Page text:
Theodore Roethke was a twentieth-century American poet who was born on 25 May 1908 in Michigan, USA and passed away on 1 August 1963, aged 55. He was the winner of Pulitzer Prize for Poetry, National Book Award for Poetry, Bollingen Prize, etc.
Roethke is often considered a precursor of confessional poets and, undoubtedly, one of the most accomplished poets of his generation. His poetry books were published before his death as well as posthumously. Some of the prominent ones are Words for the Wind (1958), The Far Field (1964), The Waking, to name a few.
‘My Papa’s Waltz’ is one of the defining poems of Theodore Roethke. The sixteen-lined poem has four quatrains. Let’s go for a succinct summary of the poem and then analyze it on the basis of its poetic features.
My Papa’s Waltz Summary
In Theodore Roethke’s poem My Papa’s Waltz, the speaker is a little boy whose father is a drunkard. His Papa gives off an odor of whiskey while he is waltzing and the speaker hangs on to him. The father’s breath stinks so bad that it could make a small boy like him dizzy.
Despite all odds, the speaker and his father romp uncontrollably and they make utensils slide from the kitchen shelf. It makes his mother furious but she just frowns and does not speak a single word to object her husband and son’s dance.
His father’s hand which holds his tiny wrist is battered on the knuckle. Whenever the father misses a step, the son’s ear rubs against the buckle of his dad.
Sometimes, the father hits his son on his head by the hand which literally has dirt. Then, the speaker is waltzed off to bed by his daddy.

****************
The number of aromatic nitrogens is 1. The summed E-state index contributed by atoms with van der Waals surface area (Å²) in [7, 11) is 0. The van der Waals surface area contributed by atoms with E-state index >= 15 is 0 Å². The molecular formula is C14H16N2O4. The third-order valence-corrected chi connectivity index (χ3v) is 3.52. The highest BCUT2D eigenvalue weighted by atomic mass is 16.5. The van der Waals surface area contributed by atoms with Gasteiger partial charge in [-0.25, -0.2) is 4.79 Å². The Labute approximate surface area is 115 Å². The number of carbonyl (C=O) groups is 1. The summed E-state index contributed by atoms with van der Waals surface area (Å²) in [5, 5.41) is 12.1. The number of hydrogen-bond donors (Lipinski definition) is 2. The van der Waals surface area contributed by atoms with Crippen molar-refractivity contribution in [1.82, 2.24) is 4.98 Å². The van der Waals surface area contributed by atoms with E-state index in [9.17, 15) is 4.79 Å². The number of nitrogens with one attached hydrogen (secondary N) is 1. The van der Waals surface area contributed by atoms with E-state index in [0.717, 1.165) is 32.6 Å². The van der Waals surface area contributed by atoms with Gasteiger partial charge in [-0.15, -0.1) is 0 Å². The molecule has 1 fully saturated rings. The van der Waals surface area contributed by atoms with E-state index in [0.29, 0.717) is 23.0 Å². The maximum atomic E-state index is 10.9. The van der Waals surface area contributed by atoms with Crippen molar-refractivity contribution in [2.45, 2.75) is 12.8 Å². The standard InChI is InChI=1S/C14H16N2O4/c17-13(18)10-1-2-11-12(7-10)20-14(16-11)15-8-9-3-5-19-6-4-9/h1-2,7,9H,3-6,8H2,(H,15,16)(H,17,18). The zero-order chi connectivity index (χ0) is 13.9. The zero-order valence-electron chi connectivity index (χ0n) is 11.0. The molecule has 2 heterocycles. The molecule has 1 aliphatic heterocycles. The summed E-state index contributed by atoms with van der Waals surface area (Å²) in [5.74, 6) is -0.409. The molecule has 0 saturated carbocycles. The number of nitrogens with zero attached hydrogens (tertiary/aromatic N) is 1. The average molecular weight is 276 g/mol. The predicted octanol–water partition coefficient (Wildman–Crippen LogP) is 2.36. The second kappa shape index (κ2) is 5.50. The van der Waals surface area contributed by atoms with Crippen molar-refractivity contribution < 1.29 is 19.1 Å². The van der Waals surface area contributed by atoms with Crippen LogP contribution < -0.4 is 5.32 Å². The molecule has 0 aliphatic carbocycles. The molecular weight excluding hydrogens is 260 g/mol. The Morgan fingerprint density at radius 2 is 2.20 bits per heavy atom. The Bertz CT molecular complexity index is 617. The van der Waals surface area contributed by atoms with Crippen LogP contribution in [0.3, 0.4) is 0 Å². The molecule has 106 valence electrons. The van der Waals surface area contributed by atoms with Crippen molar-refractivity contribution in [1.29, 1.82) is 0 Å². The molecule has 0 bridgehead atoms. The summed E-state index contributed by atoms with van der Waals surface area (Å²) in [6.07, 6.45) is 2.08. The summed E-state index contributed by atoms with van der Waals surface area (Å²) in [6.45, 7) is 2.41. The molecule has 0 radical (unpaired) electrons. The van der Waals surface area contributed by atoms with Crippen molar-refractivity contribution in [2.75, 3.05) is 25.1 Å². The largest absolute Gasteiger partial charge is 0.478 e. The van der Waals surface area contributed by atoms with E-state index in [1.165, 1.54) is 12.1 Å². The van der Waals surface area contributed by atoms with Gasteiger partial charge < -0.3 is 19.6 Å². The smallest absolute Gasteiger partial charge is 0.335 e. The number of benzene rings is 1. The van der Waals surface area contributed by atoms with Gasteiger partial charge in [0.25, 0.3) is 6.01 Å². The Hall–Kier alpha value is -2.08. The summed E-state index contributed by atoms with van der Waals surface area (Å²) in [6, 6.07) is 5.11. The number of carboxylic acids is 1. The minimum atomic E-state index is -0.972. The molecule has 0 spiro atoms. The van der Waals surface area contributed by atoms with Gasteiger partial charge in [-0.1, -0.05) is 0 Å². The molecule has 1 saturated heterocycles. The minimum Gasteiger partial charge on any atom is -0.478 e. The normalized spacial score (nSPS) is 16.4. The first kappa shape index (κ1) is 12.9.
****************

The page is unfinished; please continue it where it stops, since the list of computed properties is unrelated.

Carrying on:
My Papa’s Waltz Analysis
As much as it sounds romantic, Theodore Roethke’s poem My Papa’s Waltz is a violent one. The poem is in the simple past tense which means the speaker is remembering his traumatic childhood. We assume that a child as short as his father’s buckle would not have written such a good poem. The speaker is rather reminiscing his past.
The whiskey on your breath
Could make a small boy dizzy;
But I hung on like death:
Such waltzing was not easy.
The first two lines of the poem tell how drunk the speaker’s father was. He would, by no means, intentionally cling to his odorous father who stinks whiskey so strong that it could make a child of his age dizzy.
“But I hung on like death,” tells everything about the passivity or the helplessness of the speaker. If he had danced voluntarily, he would not feel like a dead and, of course, he would not find it difficult. The boy is, in fact, controlled by the inebriated father.
We romped until the pans
Slid from the kitchen shelf;
My mother’s countenance
Could not unfrown itself.
The father-son duo’s dance went out of control and the boy witnessed the pans slide from the kitchen shelf. As a result, his mother frowns but she cannot even think of stopping them from romping. The daddy probably clutched his son so powerfully and collided him against walls, though it is not said in the poem. Otherwise, the utensils would not fall.
The speaker’s father was most possibly extremely violent and even his wife could not oppose him while he was beating his son mercilessly. As already mentioned in the first stanza, the child boy hung on like death.